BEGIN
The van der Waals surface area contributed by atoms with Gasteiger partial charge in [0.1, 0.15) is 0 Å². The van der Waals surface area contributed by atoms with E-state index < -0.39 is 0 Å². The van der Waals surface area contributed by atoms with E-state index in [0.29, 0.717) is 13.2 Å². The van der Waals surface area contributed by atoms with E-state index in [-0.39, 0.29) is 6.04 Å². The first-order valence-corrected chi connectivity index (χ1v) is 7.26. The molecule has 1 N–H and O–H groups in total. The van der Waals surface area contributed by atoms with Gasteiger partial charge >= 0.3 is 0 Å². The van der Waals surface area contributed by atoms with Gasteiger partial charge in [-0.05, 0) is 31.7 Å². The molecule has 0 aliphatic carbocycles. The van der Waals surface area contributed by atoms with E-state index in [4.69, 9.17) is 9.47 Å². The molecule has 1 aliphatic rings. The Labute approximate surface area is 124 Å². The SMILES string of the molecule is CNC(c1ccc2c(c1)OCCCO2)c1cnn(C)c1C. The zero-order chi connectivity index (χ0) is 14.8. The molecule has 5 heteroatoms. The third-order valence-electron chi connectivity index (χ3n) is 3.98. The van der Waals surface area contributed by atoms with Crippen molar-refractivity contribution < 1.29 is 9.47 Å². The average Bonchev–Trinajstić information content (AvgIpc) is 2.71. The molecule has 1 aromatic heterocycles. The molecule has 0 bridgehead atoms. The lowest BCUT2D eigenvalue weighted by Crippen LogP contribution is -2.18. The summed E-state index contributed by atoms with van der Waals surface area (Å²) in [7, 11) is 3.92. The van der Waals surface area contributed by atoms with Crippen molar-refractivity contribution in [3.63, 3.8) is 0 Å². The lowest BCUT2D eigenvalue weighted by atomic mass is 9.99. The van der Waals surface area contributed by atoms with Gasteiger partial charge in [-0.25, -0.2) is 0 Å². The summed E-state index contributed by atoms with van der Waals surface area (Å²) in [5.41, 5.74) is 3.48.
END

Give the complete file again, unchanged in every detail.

The van der Waals surface area contributed by atoms with Gasteiger partial charge in [0.1, 0.15) is 0 Å². The van der Waals surface area contributed by atoms with E-state index < -0.39 is 0 Å². The van der Waals surface area contributed by atoms with E-state index in [0.29, 0.717) is 13.2 Å². The van der Waals surface area contributed by atoms with E-state index in [-0.39, 0.29) is 6.04 Å². The first-order valence-corrected chi connectivity index (χ1v) is 7.26. The molecule has 1 N–H and O–H groups in total. The van der Waals surface area contributed by atoms with Gasteiger partial charge >= 0.3 is 0 Å². The van der Waals surface area contributed by atoms with Gasteiger partial charge in [-0.05, 0) is 31.7 Å². The molecule has 0 aliphatic carbocycles. The van der Waals surface area contributed by atoms with E-state index in [4.69, 9.17) is 9.47 Å². The molecule has 1 aliphatic rings. The Labute approximate surface area is 124 Å². The SMILES string of the molecule is CNC(c1ccc2c(c1)OCCCO2)c1cnn(C)c1C. The zero-order chi connectivity index (χ0) is 14.8. The molecule has 5 heteroatoms. The third-order valence-electron chi connectivity index (χ3n) is 3.98. The van der Waals surface area contributed by atoms with Crippen molar-refractivity contribution < 1.29 is 9.47 Å². The average Bonchev–Trinajstić information content (AvgIpc) is 2.71. The molecule has 1 aromatic heterocycles. The molecule has 0 bridgehead atoms. The lowest BCUT2D eigenvalue weighted by Crippen LogP contribution is -2.18. The summed E-state index contributed by atoms with van der Waals surface area (Å²) in [7, 11) is 3.92. The van der Waals surface area contributed by atoms with Crippen molar-refractivity contribution in [3.63, 3.8) is 0 Å². The lowest BCUT2D eigenvalue weighted by atomic mass is 9.99. The van der Waals surface area contributed by atoms with Gasteiger partial charge in [-0.25, -0.2) is 0 Å². The summed E-state index contributed by atoms with van der Waals surface area (Å²) in [5.41, 5.74) is 3.48.